Columbia University’s acrimonious fight with a late professor’s foundation may help resolve long-murky questions of when academics own the rights to their work.
The case revolves around the years of work by Persian scholar Ehsan Yarshater in assembling Encyclopaedia Iranica, a comprehensive research tool dedicated to the study of Iranian civilization, and the conflicts that arose over copyrights on that work after Yarshater died in 2018.
Columbia in August asked a Manhattan federal court to rule that it’s always owned the rights to the volumes of research compiled by Yarshater. A month later, the Encyclopaedia Iranica Foundation accused Columbia of infringing its copyrights through a publishing deal and refusing to return Yarshater’s possessions.
Copyright law says an employer owns the rights to employees’ work done “within the scope” of their jobs, but case law hasn’t set a clear standard for defining that in academia. The U.S. District Court for the Southern District of New York could create new copyright boundaries for when an explicit agreement isn’t signed, if the parties don’t settle first.
“That’s a messy case. They did everything wrong. Both parties,” Elizabeth Townsend Gard, a copyright law professor at Tulane University in New Orleans, said. “It’s all really fascinating, and a really important case going forward.”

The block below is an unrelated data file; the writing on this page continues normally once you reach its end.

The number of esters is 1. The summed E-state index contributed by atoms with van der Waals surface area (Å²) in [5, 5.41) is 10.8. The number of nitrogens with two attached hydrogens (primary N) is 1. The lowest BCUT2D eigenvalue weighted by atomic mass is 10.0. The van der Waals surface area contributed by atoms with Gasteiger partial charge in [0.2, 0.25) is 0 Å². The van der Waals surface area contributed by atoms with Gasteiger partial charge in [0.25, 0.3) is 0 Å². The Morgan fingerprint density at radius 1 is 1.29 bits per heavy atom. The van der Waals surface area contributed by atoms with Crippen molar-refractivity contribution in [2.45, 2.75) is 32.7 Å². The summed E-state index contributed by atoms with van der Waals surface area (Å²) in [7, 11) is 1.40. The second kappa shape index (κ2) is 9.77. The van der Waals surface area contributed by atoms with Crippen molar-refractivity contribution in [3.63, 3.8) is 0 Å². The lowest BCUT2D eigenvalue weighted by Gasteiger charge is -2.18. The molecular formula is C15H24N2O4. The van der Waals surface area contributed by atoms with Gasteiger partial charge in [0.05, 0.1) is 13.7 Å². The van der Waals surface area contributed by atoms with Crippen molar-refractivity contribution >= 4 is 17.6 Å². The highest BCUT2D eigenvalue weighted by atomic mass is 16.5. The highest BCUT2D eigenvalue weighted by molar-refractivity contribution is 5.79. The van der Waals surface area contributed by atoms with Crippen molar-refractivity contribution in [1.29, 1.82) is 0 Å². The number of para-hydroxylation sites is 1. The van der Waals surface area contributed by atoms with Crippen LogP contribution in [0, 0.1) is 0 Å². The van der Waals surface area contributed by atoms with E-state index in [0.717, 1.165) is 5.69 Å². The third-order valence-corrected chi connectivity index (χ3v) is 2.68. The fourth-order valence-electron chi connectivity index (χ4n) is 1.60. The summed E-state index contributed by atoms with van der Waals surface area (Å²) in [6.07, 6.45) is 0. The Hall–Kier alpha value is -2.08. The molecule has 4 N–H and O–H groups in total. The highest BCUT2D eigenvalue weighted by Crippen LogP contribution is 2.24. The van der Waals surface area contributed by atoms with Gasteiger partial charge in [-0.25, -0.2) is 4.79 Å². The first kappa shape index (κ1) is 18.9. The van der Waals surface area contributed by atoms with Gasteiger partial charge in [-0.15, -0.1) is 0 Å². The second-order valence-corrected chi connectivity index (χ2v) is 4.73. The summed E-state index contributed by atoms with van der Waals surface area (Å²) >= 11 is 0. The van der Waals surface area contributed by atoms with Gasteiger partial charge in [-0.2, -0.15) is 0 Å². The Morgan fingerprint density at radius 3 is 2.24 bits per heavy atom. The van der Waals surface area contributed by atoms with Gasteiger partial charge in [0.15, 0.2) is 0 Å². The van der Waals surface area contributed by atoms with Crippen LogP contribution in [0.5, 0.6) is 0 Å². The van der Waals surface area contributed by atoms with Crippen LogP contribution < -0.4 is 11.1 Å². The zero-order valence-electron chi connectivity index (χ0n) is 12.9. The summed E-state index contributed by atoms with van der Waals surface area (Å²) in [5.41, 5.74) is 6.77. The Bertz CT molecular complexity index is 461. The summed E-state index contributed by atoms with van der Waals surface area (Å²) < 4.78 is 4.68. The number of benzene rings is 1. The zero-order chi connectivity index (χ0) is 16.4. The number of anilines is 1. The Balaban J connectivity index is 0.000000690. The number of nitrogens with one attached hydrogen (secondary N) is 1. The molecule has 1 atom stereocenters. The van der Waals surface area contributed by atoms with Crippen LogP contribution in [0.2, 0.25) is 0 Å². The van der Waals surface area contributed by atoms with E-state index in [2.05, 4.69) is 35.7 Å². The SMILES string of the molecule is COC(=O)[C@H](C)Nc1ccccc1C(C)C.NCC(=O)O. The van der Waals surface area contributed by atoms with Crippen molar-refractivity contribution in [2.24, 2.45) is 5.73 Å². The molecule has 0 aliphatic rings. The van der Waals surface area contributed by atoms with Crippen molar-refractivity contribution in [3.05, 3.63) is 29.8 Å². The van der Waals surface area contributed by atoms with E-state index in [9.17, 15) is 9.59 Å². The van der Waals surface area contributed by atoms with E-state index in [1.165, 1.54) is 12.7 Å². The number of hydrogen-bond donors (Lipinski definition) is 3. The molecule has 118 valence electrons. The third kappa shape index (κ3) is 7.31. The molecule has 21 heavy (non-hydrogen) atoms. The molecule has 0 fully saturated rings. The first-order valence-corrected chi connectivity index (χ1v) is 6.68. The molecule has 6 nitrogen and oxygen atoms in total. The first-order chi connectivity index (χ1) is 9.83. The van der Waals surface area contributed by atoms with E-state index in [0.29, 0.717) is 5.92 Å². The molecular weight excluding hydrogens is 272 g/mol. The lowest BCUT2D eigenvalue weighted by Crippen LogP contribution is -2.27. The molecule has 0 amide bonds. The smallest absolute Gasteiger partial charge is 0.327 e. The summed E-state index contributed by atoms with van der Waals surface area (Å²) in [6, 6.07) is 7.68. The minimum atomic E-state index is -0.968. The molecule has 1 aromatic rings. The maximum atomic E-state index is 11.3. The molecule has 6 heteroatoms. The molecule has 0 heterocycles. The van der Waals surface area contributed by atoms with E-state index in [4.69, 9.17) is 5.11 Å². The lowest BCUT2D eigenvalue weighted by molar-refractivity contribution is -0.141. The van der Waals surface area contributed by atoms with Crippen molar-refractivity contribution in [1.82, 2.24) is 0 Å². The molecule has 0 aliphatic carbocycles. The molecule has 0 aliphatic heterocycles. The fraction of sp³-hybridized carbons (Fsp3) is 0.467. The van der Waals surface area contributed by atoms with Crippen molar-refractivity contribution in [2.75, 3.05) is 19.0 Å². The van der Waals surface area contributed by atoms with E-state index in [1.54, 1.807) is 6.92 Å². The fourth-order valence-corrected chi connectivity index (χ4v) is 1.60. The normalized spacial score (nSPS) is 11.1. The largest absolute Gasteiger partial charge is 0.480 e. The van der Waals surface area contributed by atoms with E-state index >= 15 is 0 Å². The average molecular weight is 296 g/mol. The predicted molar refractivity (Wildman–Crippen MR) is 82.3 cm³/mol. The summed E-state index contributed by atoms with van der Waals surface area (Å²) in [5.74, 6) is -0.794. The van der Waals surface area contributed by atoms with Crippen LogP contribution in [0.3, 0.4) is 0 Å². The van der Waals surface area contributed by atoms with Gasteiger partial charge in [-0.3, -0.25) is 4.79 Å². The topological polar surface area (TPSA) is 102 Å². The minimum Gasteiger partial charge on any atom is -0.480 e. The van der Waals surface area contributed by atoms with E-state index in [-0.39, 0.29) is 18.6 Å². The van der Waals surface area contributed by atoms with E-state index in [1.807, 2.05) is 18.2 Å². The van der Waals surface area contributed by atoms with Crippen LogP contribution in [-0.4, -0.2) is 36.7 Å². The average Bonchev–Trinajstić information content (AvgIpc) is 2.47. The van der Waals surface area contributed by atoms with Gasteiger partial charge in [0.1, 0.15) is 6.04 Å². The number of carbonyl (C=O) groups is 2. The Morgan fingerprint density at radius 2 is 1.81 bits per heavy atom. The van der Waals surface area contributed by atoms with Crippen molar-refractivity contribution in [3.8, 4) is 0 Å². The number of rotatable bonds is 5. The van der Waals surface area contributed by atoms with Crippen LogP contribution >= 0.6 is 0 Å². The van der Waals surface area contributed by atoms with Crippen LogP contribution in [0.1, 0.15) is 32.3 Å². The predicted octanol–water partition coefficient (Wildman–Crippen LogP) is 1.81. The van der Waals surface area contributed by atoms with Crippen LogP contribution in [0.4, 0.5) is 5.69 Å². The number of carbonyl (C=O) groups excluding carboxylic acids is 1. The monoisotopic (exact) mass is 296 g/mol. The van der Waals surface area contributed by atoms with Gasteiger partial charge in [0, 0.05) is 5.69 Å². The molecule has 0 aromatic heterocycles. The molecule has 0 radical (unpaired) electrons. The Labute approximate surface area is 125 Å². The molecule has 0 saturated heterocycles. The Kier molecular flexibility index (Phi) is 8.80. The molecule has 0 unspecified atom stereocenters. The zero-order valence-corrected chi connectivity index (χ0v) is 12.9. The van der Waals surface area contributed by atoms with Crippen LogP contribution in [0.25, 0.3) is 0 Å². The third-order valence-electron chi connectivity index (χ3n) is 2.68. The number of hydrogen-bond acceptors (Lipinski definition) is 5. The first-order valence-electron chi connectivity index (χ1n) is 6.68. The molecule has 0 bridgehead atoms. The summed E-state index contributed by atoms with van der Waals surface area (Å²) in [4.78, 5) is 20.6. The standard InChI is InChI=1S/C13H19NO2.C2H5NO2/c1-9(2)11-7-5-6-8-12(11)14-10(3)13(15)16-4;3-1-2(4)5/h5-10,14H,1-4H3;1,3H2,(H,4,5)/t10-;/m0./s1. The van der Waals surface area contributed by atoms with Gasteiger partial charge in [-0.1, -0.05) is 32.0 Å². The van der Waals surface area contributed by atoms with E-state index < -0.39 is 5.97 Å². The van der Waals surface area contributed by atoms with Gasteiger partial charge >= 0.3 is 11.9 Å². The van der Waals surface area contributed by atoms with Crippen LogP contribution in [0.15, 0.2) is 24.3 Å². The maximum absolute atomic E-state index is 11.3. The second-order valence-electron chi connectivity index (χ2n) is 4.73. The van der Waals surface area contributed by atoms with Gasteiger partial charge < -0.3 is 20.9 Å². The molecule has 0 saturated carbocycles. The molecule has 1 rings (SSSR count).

An amended complaint from the foundation is due Nov. 7, with Columbia’s response due two weeks later. The foundation’s response to Columbia’s complaint is due Nov. 14.
The university declined to comment on the case. The foundation’s counsel didn’t immediately return a request for comment.
Yarshater began creating Encyclopaedia Iranica in 1973, five years after founding Columbia’s Center for Iranian Studies. He served as editor-in-chief for assembling dozens of volumes featuring contributions from more than 1,300 scholars, according to a website run by the foundation he established in 1990.
Columbia named the Center for Iranian Studies after Yarshater months before he died at age 98. But the dueling complaints show the animosity that developed between Yarshater’s foundation and the university. The foundation said Columbia refused to return its property and profited from work it didn’t own, while Columbia accused the foundation of interfering with its business and deceiving the U.S. Copyright Office over copyright ownership since 2003.
The Encyclopaedia Iranica Foundation said in its complaint that starting in 2003, at Yarshater’s request, it began listing itself as owner in copyright registrations for encyclopaedia volumes. It alleged Columbia without permission contracted with co-defendant Brill Publishing in 2017 to infringe its copyrights and profit from Yarshater’s work.
It also alleged trademark infringement, and that Columbia “illegally retained” foundation property including Yarshater’s extensive library, records, and art Yarshater had collected.
Columbia said it never authorized the foundation to list itself as the registered copyright owner and wasn’t aware of it until 2017. It accused the foundation of interfering with the center’s business in the year after Yarshater retired in 2016 by demanding that funds could only go towards the encyclopaedia dictating what scholars chaired a panel at a university seminar, and demanding the center draw up a business plan for the foundation.
Attorneys say it could be difficult for the foundation to claim ownership of the encyclopaedia. Raffi Zerounian, a intellectual property attorney at Hanson Bridgett LLP in Los Angeles, said it was “very interesting” that the foundation didn’t address whether Yarshater assembled the Iranica work using the university’s facilities, as Columbia claims.